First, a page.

1. Is it compulsory to register all transactions relating to land/property in your system?
Any transaction entailing the creation, modification, abolition or transfer of a property right on an immovable must be registered in order to produce legal effects erga omnes.
Other contractual agreements valid inter parties involving the use of land (i.e. leases) are not by definition subject to registration, unless the law stipulates otherwise.
2. If not, are there any circumstances under which is it compulsory to do so?
3. If not, and registration is voluntary, what are the benefits of registration?
In the case of leases, the law provides for a voluntary registration under the condition that the duration of the lease exceeds a time period of 9 years. In this case, the benefit of registration is that the lease does not only bind the contracting parties but also third parties (i.e. a future buyer).
4. What percentage of land/titles is/are registered in your system?
There are no available official data on the percentage of land titles registered.
5. What types of legal rights in property are capable of being protected by registration?
Property rights capable of being protected by registration are those of ownership, mortgage and servitudes/easements. Under certain circumstances, a contractual right relating to the use of land may also be protected (i.e. right of lease, see under II.3.).
6. Are there other rights, legal situations, judicial decisions affecting property rights or owner’s powers capable of registration?
Other legal situations/rights capable of registration are indicatively;
a) Civil actions concerning property rights (i.e. dispossession proceedings, action for distribution, action for easement, claim to inheritance, vindicatio,
c) Court orders prohibiting for a certain period of time the alteration of the legal status of the immovable (namely prohibition of transfer)
d) Administrative acts entailing the appropriation of a plot.
7. What are the effects of registration of a transfer of ownership?
The transfer of ownership only produces legal effects from the moment it is registered.
8. What are the effects of registration of a mortgage/charge? What powers or rights are available to the registered owners of charge in order to enforce their security?
Registration of rights in the Land Registry has always creative force (and not only probative), including registration of a mortgage/charge. The beneficiary of a registered charge, namely the mortgagee, holds a privilege and a priority over the proceeds of a possible auction.
9. Is the title guaranteed by the State/Registrar? If so, to what extent and under what circumstances?
The extent of the legality control performed by the Land Registrar differs depending on whether the Registry functions with the system of transcription or the new cadastral system;
According to the law, the Land Registry in the first case only performs a control of the so-called typical legality of the act/title to be registered and, thus, does not guarantee the legal validity of the title. (In this sense the system of transcription is a deed system)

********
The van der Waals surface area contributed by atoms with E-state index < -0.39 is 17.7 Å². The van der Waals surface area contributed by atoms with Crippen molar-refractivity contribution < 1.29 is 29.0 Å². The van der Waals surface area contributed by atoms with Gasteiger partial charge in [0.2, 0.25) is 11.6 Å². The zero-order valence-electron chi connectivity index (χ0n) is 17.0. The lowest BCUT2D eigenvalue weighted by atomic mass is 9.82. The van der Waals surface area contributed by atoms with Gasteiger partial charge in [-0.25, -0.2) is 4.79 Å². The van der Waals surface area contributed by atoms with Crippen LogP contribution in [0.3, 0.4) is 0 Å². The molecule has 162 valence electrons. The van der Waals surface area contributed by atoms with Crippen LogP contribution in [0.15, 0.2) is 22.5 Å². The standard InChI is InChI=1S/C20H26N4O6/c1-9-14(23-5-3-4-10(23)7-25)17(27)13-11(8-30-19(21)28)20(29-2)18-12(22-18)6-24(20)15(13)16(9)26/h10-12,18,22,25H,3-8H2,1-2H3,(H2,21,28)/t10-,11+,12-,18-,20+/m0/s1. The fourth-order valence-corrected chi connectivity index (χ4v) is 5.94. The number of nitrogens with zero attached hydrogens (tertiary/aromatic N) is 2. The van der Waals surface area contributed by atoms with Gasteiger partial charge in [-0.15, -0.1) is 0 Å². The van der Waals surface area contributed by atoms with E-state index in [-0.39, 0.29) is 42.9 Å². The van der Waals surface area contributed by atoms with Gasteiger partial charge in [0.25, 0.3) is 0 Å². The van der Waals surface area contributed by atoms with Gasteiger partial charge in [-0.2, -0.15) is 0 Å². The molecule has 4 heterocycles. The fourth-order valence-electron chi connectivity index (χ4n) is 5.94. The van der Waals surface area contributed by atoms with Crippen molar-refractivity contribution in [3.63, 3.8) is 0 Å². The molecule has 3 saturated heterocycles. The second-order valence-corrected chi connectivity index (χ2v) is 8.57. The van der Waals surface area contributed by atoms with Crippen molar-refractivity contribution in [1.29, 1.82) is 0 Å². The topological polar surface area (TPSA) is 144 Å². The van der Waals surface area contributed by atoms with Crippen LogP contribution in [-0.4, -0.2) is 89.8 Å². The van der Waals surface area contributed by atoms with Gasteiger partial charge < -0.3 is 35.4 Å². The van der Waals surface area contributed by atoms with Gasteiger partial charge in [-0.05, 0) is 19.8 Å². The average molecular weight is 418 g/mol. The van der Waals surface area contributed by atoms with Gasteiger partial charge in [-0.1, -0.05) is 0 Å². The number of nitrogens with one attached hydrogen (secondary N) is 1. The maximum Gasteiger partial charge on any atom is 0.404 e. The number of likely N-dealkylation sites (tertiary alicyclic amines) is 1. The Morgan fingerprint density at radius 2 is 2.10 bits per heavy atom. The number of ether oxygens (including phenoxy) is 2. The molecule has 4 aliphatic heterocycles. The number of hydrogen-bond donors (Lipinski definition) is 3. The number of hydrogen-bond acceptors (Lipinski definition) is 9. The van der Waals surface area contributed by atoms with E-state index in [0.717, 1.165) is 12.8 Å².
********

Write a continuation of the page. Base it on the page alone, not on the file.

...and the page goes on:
Contrary to the above, the new cadastral system (which is a title system), applied in areas where cadastral data are available, implies a control of the substantive legality of the title to be registered (principle of legality of deeds). In this sense, it is guaranteed that the person registered as a beneficiary of a property right is indeed the beneficiary.
10. What remedies are available to land registry information users who may have relied on register information and suffered loss as a result of reliance on that information?
In both systems (system of transcription/cadastral system), the Land Registrar or Chief of Cadastral Office, bears personally and entirely the responsibility for any damage as a result of erroneous register information.
However, in the case of Land Registries/Cadastral Offices which function with the salaried regime and are considered public services, it is the State and not the Land Registrar which is responsible against third parties.
11. How does a party who has suffered loss make a claim for compensation if applicable?
A claim for compensation can be made by anyone who has suffered loss by filing a civil action against the Land Registrar/Chief of Cadastral Office.
In the case of Land Registries/Cadastral Offices which function as public services, there is the possibility of filing an action (of administrative law) against the State.
12. What are the risks involved where property transactions are not registered?
Given that registration is necessary for the very existence of the property right and that the principle of priority applies with regard to registration, the greater risk involved in case of not registering a property transaction is that another right may be registered first and, thus, it may prevail over any not registered transaction.
13. Are there any penalties for non-registration?
No, there are no penalties for non-registration.
14. Is cadastral/mapping information included in the title registration process? If so, is it guaranteed? If yes, by whom?
Cadastral information is included in the registration process only in the case of Registries which operate the new cadastral system in areas where cadastral data is available. This information is guaranteed by the National Cadastre and Mapping Agency S.A. and it can be subject to objection and modification through legal proceedings provided by the law.